University of Waterloo
Engineering 5 (E5), 6th Floor
Phone: 519-888-4567 ext.32600
Surgical robots and exoskeletons save lives and enable independence. However, their access, acceptance and use are limited by usability barriers and cost-benefit comparisons with conventional practice. My talk will demonstrate soft robotics techniques and transdisciplinary design strategies that address these challenges and stimulate the discovery of new application areas in engineering and medicine.
Surgical robots enhance precision, dexterity, and vision during minimally invasive surgery. However, the sense of touch is lost when breaking the physical link between the surgeon and tissue. We designed optical fiber shape and force sensors for custom designed DaVinci tools, concentric tube robots and robotic catheters. Relaying touch information to the surgeon has added consistency and safety during cardiac, laparoscopic, and neurosurgical experiments and provides opportunities to train novice surgeons and learn from experts.
Exoskeletons have a variety of use cases and numerous design tradeoffs. We used a transdisciplinary design approach in which stroke survivors, therapists, engineers, and not-for-profit organizations worked hand-in-hand to develop the open-source HERO Glove exoskeleton optimized for assistance and rehabilitation in everyday life. I will share my experiences from this co-design process and in integrating exoskeletons into clinic and home rehabilitation across Canada, Europe, and India.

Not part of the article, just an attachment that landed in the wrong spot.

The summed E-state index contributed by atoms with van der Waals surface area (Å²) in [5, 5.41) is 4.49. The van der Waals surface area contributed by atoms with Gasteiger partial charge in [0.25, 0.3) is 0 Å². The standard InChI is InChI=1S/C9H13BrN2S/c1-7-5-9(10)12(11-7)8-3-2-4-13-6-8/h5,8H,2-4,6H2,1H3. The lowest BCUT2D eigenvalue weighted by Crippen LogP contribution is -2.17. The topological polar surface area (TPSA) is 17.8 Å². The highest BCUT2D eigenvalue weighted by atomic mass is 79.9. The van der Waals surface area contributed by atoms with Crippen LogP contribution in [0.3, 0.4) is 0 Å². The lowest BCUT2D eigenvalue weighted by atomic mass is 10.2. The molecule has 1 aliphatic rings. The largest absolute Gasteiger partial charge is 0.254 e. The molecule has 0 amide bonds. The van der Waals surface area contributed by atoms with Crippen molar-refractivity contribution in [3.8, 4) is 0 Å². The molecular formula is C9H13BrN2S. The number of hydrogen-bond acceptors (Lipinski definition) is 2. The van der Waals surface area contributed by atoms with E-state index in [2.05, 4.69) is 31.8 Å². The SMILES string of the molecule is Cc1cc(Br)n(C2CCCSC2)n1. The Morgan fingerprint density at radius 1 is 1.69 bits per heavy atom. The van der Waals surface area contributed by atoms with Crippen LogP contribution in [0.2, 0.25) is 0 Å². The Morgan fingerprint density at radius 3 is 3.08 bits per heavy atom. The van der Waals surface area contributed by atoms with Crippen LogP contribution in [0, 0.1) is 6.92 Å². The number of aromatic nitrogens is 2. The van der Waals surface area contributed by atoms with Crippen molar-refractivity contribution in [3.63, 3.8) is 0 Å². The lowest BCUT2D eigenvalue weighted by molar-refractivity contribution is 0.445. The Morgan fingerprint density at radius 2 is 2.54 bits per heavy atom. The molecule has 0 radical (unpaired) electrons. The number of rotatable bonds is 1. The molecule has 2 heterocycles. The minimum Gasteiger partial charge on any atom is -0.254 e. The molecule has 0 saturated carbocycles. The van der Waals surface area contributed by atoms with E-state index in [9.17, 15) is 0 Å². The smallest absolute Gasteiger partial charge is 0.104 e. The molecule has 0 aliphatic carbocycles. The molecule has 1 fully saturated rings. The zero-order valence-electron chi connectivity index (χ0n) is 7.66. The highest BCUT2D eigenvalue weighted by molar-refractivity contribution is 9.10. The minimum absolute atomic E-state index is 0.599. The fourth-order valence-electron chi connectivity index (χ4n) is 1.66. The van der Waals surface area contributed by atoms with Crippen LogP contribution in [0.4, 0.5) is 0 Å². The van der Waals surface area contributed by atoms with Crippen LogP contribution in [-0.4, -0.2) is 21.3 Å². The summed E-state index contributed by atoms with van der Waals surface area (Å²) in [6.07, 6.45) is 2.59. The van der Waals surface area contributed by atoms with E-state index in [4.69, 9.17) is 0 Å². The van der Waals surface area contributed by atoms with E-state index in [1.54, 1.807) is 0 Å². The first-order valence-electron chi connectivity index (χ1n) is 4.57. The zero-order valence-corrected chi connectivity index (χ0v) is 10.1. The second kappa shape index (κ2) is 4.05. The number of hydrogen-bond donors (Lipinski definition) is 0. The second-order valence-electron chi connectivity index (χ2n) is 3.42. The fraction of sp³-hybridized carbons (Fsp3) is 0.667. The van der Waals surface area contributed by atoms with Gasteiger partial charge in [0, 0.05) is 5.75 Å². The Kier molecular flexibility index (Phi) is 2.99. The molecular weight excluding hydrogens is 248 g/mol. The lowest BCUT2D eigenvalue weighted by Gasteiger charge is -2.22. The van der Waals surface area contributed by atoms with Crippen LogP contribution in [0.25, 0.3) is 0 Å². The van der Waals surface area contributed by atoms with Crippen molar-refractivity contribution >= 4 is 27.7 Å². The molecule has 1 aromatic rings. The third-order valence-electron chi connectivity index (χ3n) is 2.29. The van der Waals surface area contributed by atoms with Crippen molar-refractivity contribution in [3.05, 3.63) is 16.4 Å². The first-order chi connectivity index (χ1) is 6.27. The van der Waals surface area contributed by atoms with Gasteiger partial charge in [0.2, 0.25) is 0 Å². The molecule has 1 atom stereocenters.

On the horizon are wearable sensing, actuation and electrical stimulation technologies integrated with deep learning and neural controllers to push the boundaries of human capability, advance the usability of surgical and rehabilitation robots, and generate opportunities for job creation and entrepreneurship.
Aaron Yurkewich, PhD is an enthusiast of Athletics, Accessibility and Education and enjoys creating mechatronic systems and services that help people achieve their goals. His experience is in user-centred design and biomedical engineering with applications in surgical robotics and neurorehabilitation.
Yurkewich's Master’s works at the University of Western Ontario / Canadian Surgical Technologies and Advanced Robotics focus on the design and evaluation of sensorized surgical tools and lower limb rehabilitation interfaces. During my PhD at the University of Toronto / Toronto Rehabilitation Institute he designed the HERO Glove hand exoskeleton that is used globally to help people with disabilities use their hands. He is currently a post-doctoral researcher at Imperial College London where he designed a neurorehabilitation interface that modulates various stimulation modalities in response to neural activity and co-founded HumanRobotiX to make this technology accessible to researchers and clinicians worldwide.